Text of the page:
The international dialling code for Belarus is +375. To dial out on an international call dial 8, wait for the tone, then dial 10 followed by the country code, area code and number you are calling (e.g. 8-10 44 for the UK). Payphones are widely available but most cannot be used to call internationally. Payphones operate only on special cards, sold at post offices and newspaper kiosks. There are four mobile network operators in Belarus, two of which operate GSM networks. Coverage is good in the major towns and along the highways, but not available in rural areas. Mobile phones may be rented from local service providers. The Internet can be accessed from a network of state run (Beltelecom) cybercafés, and some private cafes, in the major towns.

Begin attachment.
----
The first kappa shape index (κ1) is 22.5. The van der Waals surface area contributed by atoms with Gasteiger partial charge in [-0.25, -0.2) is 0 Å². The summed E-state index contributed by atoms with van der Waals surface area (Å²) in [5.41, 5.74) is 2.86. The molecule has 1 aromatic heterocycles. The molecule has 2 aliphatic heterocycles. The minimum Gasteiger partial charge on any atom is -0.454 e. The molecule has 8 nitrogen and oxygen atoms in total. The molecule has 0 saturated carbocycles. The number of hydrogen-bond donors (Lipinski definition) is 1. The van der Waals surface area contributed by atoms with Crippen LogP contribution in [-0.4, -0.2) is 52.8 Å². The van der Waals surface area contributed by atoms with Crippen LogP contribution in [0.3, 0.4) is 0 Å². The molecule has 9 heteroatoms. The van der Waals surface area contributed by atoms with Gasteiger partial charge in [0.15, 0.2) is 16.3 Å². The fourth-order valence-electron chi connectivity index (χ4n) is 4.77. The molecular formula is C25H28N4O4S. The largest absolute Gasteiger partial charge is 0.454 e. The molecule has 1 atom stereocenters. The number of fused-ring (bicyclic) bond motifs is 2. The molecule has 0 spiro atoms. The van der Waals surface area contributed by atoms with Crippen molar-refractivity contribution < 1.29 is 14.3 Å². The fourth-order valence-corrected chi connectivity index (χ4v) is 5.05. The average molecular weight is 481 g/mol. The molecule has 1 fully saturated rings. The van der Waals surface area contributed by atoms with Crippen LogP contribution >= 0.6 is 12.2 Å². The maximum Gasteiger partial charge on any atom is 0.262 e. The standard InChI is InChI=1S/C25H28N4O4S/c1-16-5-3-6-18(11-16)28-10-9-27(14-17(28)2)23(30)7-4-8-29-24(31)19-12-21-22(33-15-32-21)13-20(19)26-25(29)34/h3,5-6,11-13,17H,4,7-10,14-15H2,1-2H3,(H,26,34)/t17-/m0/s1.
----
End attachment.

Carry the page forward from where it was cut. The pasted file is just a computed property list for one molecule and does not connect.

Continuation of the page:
While visiting in Belarus, do not take photographs of government buildings, military installations or uniformed officials. Be aware that jaywalkers are heavily fined. Whistling inside a building is considered bad luck.

Duty Free

The duty free allowance for visitors entering Belarus is 1.5 litres of spirits, 2l of wine, 1000 cigarettes or 1000g of tobacco products, a reasonable quantity of perfume for personal use and goods up to the value of US$1, 000.


Electrical current is 220 volts, 50Hz. European two-prong plugs with circular pins are in use. Schuko plugs are also in use.